The Communication with their Doctor: I have seen in my experience that patients always speak well of doctors who communicate well, who talk to them on a one on one basis and in a language that they understand. Moreover, they appreciate if nothing is hidden from them and the doctors keep them abreast with whatever is happening to them.  Bad news might be a setback but it is always better than the suspense of no news and ceratinly better than discovering something disconcerting after the doctors have constantly assured the patients to the contrary.

The Admission Process: In many hospitals the admission process is cumbersome and involves filling multiple forms in duplicate or worse, signing consent forms written in language, which would be incomprehensible to all but the lawyers who wrote them. Sometimes it takes hours to get through all this and have a room assigned only to be told that the room is not ready and is being prepared. This can really be a big put off as a patient would like nothing better than to move to the assigned room quickly and rest. 

The Patient Room: Patients spend a lot of their time in the room assigned to them. A nice, warm, cheerful room not only helps the patient get into a better mood, quite often I reckon it helps them recover faster. 

The Hospital Food: The hospital food is a bugbear that most hospitals struggle with. Patients are usually very demanding about their food. The quality of the food, the presentation, how warm or cold it is, the time of the day it is served and the quality of food all have a very significant impact on the customer experience in the hospital. many hospitals these days offer a choice of cuisine. I would be happy if the food is simple and nutritious, served well and on time by a smiling individual. Goes a long way in ensuring a happy patient.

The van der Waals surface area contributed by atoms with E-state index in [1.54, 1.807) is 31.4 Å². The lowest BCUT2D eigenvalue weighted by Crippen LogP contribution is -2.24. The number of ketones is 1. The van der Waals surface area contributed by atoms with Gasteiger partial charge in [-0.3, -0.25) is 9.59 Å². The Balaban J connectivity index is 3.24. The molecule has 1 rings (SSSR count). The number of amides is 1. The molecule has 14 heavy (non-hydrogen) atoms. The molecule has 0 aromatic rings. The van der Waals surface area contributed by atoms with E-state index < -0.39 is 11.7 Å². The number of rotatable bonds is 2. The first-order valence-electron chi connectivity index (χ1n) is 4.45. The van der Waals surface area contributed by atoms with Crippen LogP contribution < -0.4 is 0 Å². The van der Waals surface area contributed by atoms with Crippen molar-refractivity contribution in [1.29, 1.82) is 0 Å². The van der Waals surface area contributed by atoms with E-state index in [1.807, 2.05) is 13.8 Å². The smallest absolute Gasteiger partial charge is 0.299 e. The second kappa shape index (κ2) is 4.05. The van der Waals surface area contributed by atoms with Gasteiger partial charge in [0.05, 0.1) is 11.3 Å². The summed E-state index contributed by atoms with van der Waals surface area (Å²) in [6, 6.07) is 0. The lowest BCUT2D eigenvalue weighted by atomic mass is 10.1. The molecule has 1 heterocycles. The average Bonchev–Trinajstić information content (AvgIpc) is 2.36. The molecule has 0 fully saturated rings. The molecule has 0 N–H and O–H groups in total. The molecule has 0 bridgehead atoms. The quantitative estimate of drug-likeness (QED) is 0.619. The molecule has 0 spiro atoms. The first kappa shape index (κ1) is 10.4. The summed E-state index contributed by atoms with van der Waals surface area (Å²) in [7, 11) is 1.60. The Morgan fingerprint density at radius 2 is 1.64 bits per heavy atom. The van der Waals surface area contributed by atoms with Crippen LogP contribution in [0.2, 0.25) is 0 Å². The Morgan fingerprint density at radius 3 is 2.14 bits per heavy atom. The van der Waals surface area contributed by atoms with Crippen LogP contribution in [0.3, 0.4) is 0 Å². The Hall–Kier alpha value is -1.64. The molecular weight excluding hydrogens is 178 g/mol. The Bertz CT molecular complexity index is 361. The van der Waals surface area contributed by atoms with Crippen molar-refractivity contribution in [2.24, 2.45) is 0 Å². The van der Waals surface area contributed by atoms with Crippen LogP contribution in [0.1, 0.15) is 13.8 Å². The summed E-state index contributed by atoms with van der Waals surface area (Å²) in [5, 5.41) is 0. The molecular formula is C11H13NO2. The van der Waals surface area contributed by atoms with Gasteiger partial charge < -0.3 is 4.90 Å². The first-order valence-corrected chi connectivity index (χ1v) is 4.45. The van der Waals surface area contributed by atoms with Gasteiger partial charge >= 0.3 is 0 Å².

Billing: Billing practices in a hospital must be transparent and a running bill should be available for a customer to inspect, as and when he wishes to see it. Insured patients have to wait for hours in suspense for Third Party Administrators to authorise the bills so that they may leave the hospital. This can be tortutous for a patient once advised discharge from the hospital wants nothing more than to leave the hospital as soon as possible. Very often the hospitals goofs up here and the customer goes away with a bad experience at the fag end of his interactions with the hospitals thus spoiling all the good work done earlier.

These are 6 touchpoints, where a hospital must never allow a bad experience. Individuals responsible for these services must be selected carefully, groomed well and trained to ensure that all patients interacting with them have a great experience.

The designer experience is no longer a luxury. It is the pressing need of the hour.


4 thoughts on “A Hospital Experience By Design

  1. Thank you. I found your comments very pertinent. I am looking for a doctor and hospital for doing heart surgery for my father. Right now we are evaluating many doctors and yes I can tell you it is a tough job.

  2. Infact people who are involved in Healthcare have seen so much of good and bad that at times I thought of starting a Voluntary service where patients or their attendants can come and ask for an Unbiased good reference so that they can save on money and costs–
    For Cardiac,Ortho,Neuro or for any other complicated disease and this group should have no affiliation with any hospital –only then it makes sense–